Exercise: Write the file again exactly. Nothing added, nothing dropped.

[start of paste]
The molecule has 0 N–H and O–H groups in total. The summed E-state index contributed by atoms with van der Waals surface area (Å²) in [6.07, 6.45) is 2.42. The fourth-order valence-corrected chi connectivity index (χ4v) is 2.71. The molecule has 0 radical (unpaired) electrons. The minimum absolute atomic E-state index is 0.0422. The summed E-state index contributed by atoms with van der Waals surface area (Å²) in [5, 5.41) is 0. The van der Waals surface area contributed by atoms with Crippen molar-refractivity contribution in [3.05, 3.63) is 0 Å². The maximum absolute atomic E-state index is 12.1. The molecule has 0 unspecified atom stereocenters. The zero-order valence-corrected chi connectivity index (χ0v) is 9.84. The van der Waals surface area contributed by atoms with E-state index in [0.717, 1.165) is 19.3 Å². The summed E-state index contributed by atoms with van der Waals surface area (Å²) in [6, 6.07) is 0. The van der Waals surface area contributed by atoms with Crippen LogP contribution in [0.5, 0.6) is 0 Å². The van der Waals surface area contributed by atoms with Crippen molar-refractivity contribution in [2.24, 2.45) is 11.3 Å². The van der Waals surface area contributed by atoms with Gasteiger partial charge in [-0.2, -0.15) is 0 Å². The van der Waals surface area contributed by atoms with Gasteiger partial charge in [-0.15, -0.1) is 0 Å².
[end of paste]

The molecule has 0 N–H and O–H groups in total. The summed E-state index contributed by atoms with van der Waals surface area (Å²) in [6.07, 6.45) is 2.42. The fourth-order valence-corrected chi connectivity index (χ4v) is 2.71. The molecule has 0 radical (unpaired) electrons. The minimum absolute atomic E-state index is 0.0422. The summed E-state index contributed by atoms with van der Waals surface area (Å²) in [5, 5.41) is 0. The van der Waals surface area contributed by atoms with Crippen molar-refractivity contribution in [3.05, 3.63) is 0 Å². The maximum absolute atomic E-state index is 12.1. The molecule has 0 unspecified atom stereocenters. The zero-order valence-corrected chi connectivity index (χ0v) is 9.84. The van der Waals surface area contributed by atoms with E-state index in [0.717, 1.165) is 19.3 Å². The summed E-state index contributed by atoms with van der Waals surface area (Å²) in [6, 6.07) is 0. The van der Waals surface area contributed by atoms with Crippen LogP contribution in [0.5, 0.6) is 0 Å². The van der Waals surface area contributed by atoms with Crippen molar-refractivity contribution in [2.24, 2.45) is 11.3 Å². The van der Waals surface area contributed by atoms with Gasteiger partial charge in [-0.2, -0.15) is 0 Å². The van der Waals surface area contributed by atoms with Gasteiger partial charge in [-0.15, -0.1) is 0 Å².